Michael Putney: Governor’s race needs ‘Big Idea’

ho / ho


Some people never change and never disappoint. Take Charlie Crist. He showed up for an interview with me the other day with his fan.

No, not a starry-eyed, fawning supporter, although his traveling aide came close. I’m talking about an electric fan, which Charlie likes to place at his feet so that he can stay cool during TV interviews. “Never let ’em see you sweat” is his motto.

If Ronald Reagan promulgated an 11th commandment — never speak ill of another Republican — Charlie has promulgated a bipartisan 12th: Stay cool, even when you’re on the hot seat.

Charlie never loses his cool, even when confronted with troubling facts that would send a lesser mortal into a flop sweat.

Done a 180 on virtually every major issue? No problem for Charlie nor, he says, for voters. That was then, this is now. “Just look at what I did,” Charlie told me. “Look at my record.”

True enough, he extended early voting hours in 2008 even though it was likely to help Democrats and hurt the GOP (he was then a Republican). He championed the restoration of civil rights for nonviolent felons. He tried to buy out Big Sugar to save the Everglades. He vetoed a bill that would have created an untested merit-pay system for teachers. Put a star by his name for all of that.

But put out a dunce cap for being the poster boy for political expediency. It’s hard to know what Charlie truly believes in, except himself. Throughout his political career — he’s got a law degree but really has never done anything but politics — he has always been looking for his next opportunity, the next highest office. He would probably be governor right now if he hadn’t set his sights on the U.S. Senate.

And yet despite all that, it’s hard not to like the guy. I admit it, I like him. Admire his personal touch even when there’s nothing to be gained.

An example: When he was governor, photographer Bob Palumbo and I stopped by his office in the Capitol one day without an appointment and were quickly ushered in for an interview. Afterwards, Bob mentioned that it was his father’s 85th birthday and Charlie said, without hesitation, “Let’s call him up and wish him happy birthday.” A minute later Charlie was on the phone to Bob’s father in Lake Worth and in no time the two were having a grand old time. Every time thereafter that Charlie saw Bob he would ask after his father — by name.

It’s hard to imagine Rick Scott doing anything like that. He’s congenial and pleasant in private, but cool and somewhat aloof in public.

He’s lately taken to going around the room when he arrives at events, murmuring hellos and shaking hands with all present on stage or beyond, even if that takes several minutes. Scott doesn’t have much to say to them, but it’s humanizing. That’s why Scott continues to show photos of his grandchildren once he reaches the podium, as if to say: I have human spawn, I really am like you.

That’s also why he continues to repeat, ad nauseam, his story about growing up in public housing in Kansas City where his father (actually stepfather it turns out) was often laid off as a trucker. But that was half a century ago, and the Scotts now live in a multimillion dollar home in Naples when they’re not at the governor’s mansion. A regular Joe he’s not. Blue collar he’s not either and, to his credit, he’s given up wearing those dopey open-collar denim shirts with “Gov. Rick Scott” embroidered on them.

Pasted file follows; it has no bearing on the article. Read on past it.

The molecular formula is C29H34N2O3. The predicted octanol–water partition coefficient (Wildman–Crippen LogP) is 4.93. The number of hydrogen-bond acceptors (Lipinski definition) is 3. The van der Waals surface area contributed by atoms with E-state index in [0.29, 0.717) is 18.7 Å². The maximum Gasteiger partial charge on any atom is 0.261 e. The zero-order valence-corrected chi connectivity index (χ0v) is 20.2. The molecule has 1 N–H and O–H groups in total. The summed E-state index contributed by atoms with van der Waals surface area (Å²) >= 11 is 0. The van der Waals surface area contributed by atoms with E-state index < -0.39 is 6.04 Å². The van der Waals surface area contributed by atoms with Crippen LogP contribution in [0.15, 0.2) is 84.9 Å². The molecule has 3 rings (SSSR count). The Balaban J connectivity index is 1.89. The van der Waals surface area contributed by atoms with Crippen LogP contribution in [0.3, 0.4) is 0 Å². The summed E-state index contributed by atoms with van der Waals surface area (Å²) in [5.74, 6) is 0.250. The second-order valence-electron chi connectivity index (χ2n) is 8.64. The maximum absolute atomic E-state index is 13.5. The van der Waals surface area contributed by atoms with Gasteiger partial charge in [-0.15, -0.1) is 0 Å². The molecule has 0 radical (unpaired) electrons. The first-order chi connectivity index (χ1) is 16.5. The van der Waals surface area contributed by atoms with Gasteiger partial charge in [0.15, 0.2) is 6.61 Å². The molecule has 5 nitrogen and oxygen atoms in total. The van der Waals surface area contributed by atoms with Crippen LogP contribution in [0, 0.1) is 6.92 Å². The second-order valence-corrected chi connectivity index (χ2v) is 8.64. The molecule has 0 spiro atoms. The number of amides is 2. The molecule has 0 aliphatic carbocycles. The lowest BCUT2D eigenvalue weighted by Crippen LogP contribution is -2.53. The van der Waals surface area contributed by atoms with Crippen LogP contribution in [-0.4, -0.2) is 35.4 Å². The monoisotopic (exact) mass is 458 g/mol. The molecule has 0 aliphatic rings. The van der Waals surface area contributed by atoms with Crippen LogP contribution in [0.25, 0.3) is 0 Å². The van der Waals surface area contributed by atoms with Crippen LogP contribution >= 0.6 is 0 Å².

Assuming Crist beats Nan Rich for the Democratic nomination, the outlines of the Crist vs. Scott race are already clear. It will be nasty, brutish and long. By the time we reach Election Day in November of next year we’ll be sick and tired of both these guys. We will simply want it to be over. The political atmosphere by then may be permanently poisoned for the winner.

But there is an alternative. One these candidates could run as the champion of a really Big Idea rather than exchanging mindless invective with his opponent. A Big Idea campaign could produce a real winner for Florida.

Bob Graham ran for re-election on big themes of protecting the environment and improving Florida’s schools. Those were also Jeb Bush’s top priorities throughout his eight years in Tallahassee. Lawton Chiles made early childhood development his singular goal in his second term. Rick Scott has made jobs his top priority to the exclusion of almost anything else. He’s the governor of business and that’s about it.

Scott and Crist could easily base the coming campaign on a Big Idea and win with it. The choices are legion. For example, curbing youth crime, which is at epidemic levels? Or focusing on higher education and turning Florida’s state universities into a blue-ribbon system as California did decades ago. Or making Florida the new Silicon Valley for the Southeast United States and all of Latin America. Or safeguarding the Everglades once and for all. Or beginning a high-speed rail system linking the state’s major metro areas.

We could have a governor’s race about such big, worthy ideas, not petty personal attacks. We could, but I don’t think we will.

Read more Michael Putney stories from the Miami Herald

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